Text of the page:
Chitral Kho

The Chitrali people, who call themselves Kho, are not Pathans. Although their language, Khoar, belongs to the Dardic group, it has strong connections with the languages of the Pamir and Wakhan regions to the north, and with Iran. It is presumed that their language Khoar, has been spoken in the area since early 5th century B.C. It is said that the Kho were aborigines of this area, from where they sprang and spread in the surrounding valleys of Kalam, Swat, and to Ghizar in Gilgit . There is a big stone in the village of Warijun Mulkho, which bears the name of “Kho Boht” or the “Stone of Kho”. According to folklore, this was the place from where “Kho” people and their language Khoar spread in and around the surrounding valleys.

One of the early explores Col Durand, who saw them for the first time in 1888 wrote it was impossible not to be taken with the Chitralis, their nobles were pleasant men to meet, fond of sports, courteous and hospitable, the people were splendid mountaineers, fond of laughter and song, devoted to polo and dancing.

The Kho are good mountaineers who seem to be impervious to cold or fatigue and after a long days climb would love to sit besides a fire and sing through out the night. They are of fine physique with a good eye and are keen hunters of small and big game

The Kho , though his livelihood is from subsistence agriculture is rich at heart, he must have a green shady patch in which to relax in the afternoon. Hospitality is overwhelming-the generous Kho has to plant a few fruit trees to be able to offer fruit to his guests and travelers passing by. No home in Chitral is without flowers, roses are abundant and villagers will travel long distances to get new varieties of flowers. Theirs is an area that offers a festival, almost every month of the year.

Kho Folk Songs And Dances

A Chitrali is full of romance his folksongs depict love and passion where he is willing to exchange all the pleasures in this world and the heavens to win over his love. Folksingers , Sitar and reed instrument players have a special respect in the Kho society and a must in their festivities .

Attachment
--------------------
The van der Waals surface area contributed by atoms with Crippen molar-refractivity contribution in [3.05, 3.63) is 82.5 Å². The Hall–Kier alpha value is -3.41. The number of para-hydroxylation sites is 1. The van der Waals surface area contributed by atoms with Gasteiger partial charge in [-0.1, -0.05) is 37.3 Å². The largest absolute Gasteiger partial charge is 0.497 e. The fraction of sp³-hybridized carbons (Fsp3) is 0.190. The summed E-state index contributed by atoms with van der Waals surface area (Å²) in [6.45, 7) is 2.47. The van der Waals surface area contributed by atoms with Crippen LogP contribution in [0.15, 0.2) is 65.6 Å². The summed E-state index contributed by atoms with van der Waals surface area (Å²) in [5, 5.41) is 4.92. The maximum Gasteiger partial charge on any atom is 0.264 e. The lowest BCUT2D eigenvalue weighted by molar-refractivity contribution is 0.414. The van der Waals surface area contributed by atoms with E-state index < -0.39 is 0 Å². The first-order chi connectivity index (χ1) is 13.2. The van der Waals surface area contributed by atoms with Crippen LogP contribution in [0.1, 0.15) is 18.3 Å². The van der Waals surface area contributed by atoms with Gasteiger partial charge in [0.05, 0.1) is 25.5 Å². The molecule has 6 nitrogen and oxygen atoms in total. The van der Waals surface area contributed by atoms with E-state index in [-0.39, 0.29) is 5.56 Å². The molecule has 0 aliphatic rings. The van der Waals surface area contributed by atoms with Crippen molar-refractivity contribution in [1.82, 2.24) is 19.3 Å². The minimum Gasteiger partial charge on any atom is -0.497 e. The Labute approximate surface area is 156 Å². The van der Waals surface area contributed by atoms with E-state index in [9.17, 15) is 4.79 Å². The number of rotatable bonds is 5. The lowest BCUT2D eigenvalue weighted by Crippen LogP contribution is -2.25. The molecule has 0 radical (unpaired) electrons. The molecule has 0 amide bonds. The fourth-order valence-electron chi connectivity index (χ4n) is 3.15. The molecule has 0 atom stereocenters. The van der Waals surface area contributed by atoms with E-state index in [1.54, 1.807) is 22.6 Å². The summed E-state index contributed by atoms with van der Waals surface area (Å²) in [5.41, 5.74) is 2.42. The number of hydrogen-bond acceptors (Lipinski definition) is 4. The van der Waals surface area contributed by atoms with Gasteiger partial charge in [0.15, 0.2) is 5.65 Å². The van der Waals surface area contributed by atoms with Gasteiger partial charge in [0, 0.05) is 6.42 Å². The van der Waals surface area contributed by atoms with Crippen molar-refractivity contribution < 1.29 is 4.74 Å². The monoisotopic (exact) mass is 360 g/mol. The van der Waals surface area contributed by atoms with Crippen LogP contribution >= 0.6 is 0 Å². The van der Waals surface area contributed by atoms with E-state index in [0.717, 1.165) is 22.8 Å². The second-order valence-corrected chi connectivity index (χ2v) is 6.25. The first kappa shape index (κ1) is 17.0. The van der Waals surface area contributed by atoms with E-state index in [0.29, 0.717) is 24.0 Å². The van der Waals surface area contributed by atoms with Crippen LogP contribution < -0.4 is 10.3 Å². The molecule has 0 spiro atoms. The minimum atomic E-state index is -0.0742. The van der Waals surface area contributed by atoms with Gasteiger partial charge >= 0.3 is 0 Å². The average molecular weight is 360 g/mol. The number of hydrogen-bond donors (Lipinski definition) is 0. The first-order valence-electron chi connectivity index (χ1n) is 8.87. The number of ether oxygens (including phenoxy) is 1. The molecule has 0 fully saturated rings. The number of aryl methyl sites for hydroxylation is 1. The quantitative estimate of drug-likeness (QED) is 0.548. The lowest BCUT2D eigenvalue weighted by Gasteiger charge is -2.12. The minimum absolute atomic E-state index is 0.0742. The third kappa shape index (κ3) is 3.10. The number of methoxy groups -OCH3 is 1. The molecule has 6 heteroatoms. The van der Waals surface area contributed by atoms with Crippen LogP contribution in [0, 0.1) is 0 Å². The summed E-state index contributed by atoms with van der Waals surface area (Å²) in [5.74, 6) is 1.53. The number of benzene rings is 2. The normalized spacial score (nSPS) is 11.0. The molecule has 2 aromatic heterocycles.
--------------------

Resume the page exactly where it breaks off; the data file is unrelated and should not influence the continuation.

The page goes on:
Shishtoowar ( Sauz )

Shishtoowar is popular folk music played with shehnai played on happy occasions, such as marriages. The tone of the songs is fast and about 20 to 25 people dance collectively in a circle. It also heralds the culmination of the traditional events.

Shabdaraz ( Dani )

Shabdaraz literally mean 'long and agonizing night.' It describes the fact that a lover keeps on thinking about his beloved, rendering him restless and sleepless. The song is sad and reflective of the extreme feelings of love likely to disappoint him. Played on a soft tone on the shehnai a dancer has to be light and agile to follow on his footwork which changes from slow to high beat with short steps to leaps.

Ghalhwar ( Combination of Dani and Sauz )

'Ghalwar' literally mean 'the tone of polo'. It is an old tune that is played early in the morning before sunrise before a polo match. At Shandur festival you wake to this lovely song at the Chitrali camps beckoning you to an early morning walk. The tone consists of four different songs, some of which are classical and some are fast. It is also played before polo teams enter the ground with their horses. It is worth noting that some horses joyfully dance with their hoofs in rhythm to the drumbeats to the thunderous clapping of the crowd.

Arab Khanu Dani

Arab Khan was a legendary figure in Kho folklore. His famous Dani known as 'Arab Khanu Dani' is played with shehnai to be accompanied by a drummer. Only a few grasp the true song but its tone is quite famous and people like to dance whenever it is played.

Kho Musical Instruments

The Chitrali sitar is a popular musical instrument not only in Chitral but adopted in Ghizar, Gilgit Hunza region and by the Pathans of the Frontier and Afghanistan. It is made out of mulberry wood with five steel strings arranged in three courses, the outer ones have double strings, tuned in unison, while the inner course is single. The performer plays the strings with the index finger of the right hand, generally using upward plucking strokes.

There are numerous songs and tunes about legendary figures from history which are played on reed instruments . These songs have different names, some feature the name of the composer other to people who danced and adopted the tune.